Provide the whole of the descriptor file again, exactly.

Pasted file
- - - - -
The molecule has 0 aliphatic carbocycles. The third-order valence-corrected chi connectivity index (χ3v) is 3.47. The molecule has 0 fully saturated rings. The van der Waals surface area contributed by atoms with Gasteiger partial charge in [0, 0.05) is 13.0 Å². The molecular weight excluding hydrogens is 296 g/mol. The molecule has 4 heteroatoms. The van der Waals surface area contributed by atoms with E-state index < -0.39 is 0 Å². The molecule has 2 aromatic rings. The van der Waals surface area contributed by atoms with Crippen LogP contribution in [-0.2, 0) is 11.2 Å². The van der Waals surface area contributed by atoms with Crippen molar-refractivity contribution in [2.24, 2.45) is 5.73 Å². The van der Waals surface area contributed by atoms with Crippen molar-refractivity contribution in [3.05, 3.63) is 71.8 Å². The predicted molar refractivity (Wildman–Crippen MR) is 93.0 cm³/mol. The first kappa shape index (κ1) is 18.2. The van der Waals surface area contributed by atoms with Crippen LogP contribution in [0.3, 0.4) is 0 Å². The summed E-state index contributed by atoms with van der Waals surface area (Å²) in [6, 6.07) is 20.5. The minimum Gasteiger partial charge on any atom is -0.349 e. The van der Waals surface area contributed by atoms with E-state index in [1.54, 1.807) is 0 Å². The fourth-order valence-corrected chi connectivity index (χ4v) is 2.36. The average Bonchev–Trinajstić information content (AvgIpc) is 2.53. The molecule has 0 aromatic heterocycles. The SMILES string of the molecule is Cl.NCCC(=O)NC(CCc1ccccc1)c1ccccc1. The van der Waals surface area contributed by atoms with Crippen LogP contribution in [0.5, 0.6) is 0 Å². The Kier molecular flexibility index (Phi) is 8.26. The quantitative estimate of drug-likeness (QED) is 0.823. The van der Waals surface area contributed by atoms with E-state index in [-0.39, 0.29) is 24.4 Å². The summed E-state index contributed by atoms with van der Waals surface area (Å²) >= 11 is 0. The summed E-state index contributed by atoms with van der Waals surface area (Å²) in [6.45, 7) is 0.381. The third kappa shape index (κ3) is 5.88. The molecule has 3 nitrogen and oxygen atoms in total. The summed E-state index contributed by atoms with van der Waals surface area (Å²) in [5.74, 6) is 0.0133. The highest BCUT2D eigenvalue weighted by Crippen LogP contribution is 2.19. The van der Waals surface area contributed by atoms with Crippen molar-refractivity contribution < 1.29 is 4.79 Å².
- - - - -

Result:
The molecule has 0 aliphatic carbocycles. The third-order valence-corrected chi connectivity index (χ3v) is 3.47. The molecule has 0 fully saturated rings. The van der Waals surface area contributed by atoms with Gasteiger partial charge in [0, 0.05) is 13.0 Å². The molecular weight excluding hydrogens is 296 g/mol. The molecule has 4 heteroatoms. The van der Waals surface area contributed by atoms with E-state index < -0.39 is 0 Å². The molecule has 2 aromatic rings. The van der Waals surface area contributed by atoms with Crippen LogP contribution in [-0.2, 0) is 11.2 Å². The van der Waals surface area contributed by atoms with Crippen molar-refractivity contribution in [2.24, 2.45) is 5.73 Å². The van der Waals surface area contributed by atoms with Crippen molar-refractivity contribution in [3.05, 3.63) is 71.8 Å². The predicted molar refractivity (Wildman–Crippen MR) is 93.0 cm³/mol. The first kappa shape index (κ1) is 18.2. The van der Waals surface area contributed by atoms with Crippen LogP contribution in [0.3, 0.4) is 0 Å². The summed E-state index contributed by atoms with van der Waals surface area (Å²) in [6, 6.07) is 20.5. The minimum Gasteiger partial charge on any atom is -0.349 e. The van der Waals surface area contributed by atoms with E-state index in [1.54, 1.807) is 0 Å². The fourth-order valence-corrected chi connectivity index (χ4v) is 2.36. The average Bonchev–Trinajstić information content (AvgIpc) is 2.53. The molecule has 0 aromatic heterocycles. The SMILES string of the molecule is Cl.NCCC(=O)NC(CCc1ccccc1)c1ccccc1. The van der Waals surface area contributed by atoms with Crippen LogP contribution in [0.5, 0.6) is 0 Å². The Kier molecular flexibility index (Phi) is 8.26. The quantitative estimate of drug-likeness (QED) is 0.823. The van der Waals surface area contributed by atoms with E-state index in [-0.39, 0.29) is 24.4 Å². The summed E-state index contributed by atoms with van der Waals surface area (Å²) >= 11 is 0. The summed E-state index contributed by atoms with van der Waals surface area (Å²) in [6.45, 7) is 0.381. The third kappa shape index (κ3) is 5.88. The molecule has 3 nitrogen and oxygen atoms in total. The summed E-state index contributed by atoms with van der Waals surface area (Å²) in [5.74, 6) is 0.0133. The highest BCUT2D eigenvalue weighted by Crippen LogP contribution is 2.19. The van der Waals surface area contributed by atoms with Crippen molar-refractivity contribution < 1.29 is 4.79 Å².